Skip to main content

Around the League

Presented By

Luke Joeckel pick driven by Jaguars' prospect analytics

While the Buffalo Bills' analytics department might not be up and running yet, the Jacksonville Jaguars' number crunchers played a key role in the 2013 NFL Draft.

Jaguars owner Shad Khan's son, Tony, spearheads the analytics department that works hand-in-glove with the personnel department in prospect research.

In the case of rookie Luke Joeckel, the two departments reached the same conclusion -- for different reasons -- that the Texas A&M offensive tackle was the clear choice at No. 2 overall.

The Jaguars' scouts appreciated Joeckel's makeup, background, competitiveness and history versus top pass rushers from the Big 12 and Southeastern conferences. Tony Khan, on the other hand, produced data that suggested Blaine Gabbert was in the top third of NFL quarterbacks when given at least 2.6 seconds to throw.

"He had the passer rating broken down from where the quarterback had 2.6 seconds to throw to 2.5, the amount of pressure, the sacks we gave up, third-most in the league last year," general manager David Caldwell told's Albert Breer. "We used a lot of the stuff Tony put together."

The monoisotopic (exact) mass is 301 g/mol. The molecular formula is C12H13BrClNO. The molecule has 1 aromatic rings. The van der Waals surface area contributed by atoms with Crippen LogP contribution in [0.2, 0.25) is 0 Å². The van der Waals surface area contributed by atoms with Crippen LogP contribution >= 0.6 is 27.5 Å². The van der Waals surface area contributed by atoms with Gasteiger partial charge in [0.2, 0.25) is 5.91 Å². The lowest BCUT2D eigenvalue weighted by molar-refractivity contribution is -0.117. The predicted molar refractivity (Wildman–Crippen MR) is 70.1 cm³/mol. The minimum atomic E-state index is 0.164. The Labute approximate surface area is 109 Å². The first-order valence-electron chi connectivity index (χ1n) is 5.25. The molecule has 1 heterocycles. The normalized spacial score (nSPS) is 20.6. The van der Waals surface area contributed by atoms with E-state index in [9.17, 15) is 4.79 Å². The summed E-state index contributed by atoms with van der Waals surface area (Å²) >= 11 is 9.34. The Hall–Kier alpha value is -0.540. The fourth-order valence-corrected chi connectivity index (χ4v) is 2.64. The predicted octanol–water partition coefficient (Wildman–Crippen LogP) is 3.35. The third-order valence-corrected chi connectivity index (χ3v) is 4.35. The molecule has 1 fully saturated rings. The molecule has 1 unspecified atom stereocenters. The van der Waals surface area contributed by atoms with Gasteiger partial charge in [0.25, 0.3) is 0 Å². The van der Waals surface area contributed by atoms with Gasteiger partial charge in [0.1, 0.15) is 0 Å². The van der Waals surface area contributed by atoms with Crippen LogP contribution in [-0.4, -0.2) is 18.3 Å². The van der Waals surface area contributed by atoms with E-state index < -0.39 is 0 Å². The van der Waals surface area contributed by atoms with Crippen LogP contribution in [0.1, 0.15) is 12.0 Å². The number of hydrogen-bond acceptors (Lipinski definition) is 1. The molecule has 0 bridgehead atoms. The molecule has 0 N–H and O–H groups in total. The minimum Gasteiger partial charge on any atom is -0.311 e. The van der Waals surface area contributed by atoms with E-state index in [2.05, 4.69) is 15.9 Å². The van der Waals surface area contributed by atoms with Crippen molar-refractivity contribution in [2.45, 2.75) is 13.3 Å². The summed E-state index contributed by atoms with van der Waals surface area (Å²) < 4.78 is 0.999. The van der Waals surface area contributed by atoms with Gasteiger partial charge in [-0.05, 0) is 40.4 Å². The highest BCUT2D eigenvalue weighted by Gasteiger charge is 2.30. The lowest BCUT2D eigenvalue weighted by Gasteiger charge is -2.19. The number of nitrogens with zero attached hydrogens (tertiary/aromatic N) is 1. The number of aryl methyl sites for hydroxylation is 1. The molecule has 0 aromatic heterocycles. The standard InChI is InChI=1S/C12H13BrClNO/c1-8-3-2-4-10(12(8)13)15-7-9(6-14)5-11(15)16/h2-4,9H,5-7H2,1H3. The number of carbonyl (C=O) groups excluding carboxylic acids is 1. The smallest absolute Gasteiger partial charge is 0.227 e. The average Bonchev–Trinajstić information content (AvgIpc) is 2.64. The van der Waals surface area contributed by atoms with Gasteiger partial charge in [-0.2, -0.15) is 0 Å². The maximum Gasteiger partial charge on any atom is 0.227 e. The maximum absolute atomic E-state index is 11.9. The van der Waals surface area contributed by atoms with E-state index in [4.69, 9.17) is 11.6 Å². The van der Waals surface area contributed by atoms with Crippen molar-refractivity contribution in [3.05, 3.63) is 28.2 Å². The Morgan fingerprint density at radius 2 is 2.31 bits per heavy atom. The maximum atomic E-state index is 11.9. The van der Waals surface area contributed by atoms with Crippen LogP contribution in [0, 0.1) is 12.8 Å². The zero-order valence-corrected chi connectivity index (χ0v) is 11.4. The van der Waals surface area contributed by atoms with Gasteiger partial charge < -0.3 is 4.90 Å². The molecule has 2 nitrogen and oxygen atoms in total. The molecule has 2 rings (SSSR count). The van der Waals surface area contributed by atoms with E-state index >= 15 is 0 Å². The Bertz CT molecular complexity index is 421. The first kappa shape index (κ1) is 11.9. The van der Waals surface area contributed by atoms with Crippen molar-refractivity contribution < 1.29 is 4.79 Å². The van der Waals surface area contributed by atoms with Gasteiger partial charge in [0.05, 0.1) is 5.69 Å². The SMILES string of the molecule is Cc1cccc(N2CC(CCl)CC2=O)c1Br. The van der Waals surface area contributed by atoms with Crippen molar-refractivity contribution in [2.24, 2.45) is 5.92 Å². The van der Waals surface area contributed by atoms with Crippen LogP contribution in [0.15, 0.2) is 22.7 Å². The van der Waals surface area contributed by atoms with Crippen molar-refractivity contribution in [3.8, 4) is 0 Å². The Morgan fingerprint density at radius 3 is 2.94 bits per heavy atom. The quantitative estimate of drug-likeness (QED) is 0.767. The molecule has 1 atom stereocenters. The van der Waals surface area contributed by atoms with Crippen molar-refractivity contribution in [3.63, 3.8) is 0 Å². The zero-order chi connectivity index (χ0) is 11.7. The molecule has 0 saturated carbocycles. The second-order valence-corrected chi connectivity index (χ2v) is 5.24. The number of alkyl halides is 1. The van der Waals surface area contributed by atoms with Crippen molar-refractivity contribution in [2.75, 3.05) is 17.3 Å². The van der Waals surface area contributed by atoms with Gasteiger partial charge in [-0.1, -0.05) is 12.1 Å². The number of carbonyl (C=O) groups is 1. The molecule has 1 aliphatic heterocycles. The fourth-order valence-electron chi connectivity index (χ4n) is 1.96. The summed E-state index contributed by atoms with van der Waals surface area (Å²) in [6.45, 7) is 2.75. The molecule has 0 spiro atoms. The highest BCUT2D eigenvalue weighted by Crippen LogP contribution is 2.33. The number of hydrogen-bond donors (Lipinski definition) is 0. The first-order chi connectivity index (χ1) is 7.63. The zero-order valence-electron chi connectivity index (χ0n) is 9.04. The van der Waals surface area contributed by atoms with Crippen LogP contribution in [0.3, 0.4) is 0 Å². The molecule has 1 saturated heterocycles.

Breer: It's a new day in Jacksonville

After his debut draft with the Jaguars, GM David Caldwell reveals the new regime's unique approach to Albert Breer. **More ...**

Even though the Jaguars already had a left tackle in Eugene Monroe, Khan pointed to a study by's Steve Palazzolo that revealed right tackles have become just as important as left tackles in today's NFL.

Although the NFL salary scale has yet to catch up with the trend, it's noteworthy that the first two players drafted last week currently are penciled in on the right side.

It's easy to see that the analytics department adds useful color, depth and background to scouting reports. As always will be the case with professional football, though, the numbers have to match up with the tape.

Follow Chris Wesseling on Twitter @ChrisWesseling.

This article has been reproduced in a new format and may be missing content or contain faulty links. Please use the Contact Us link in our site footer to report an issue.

Related Content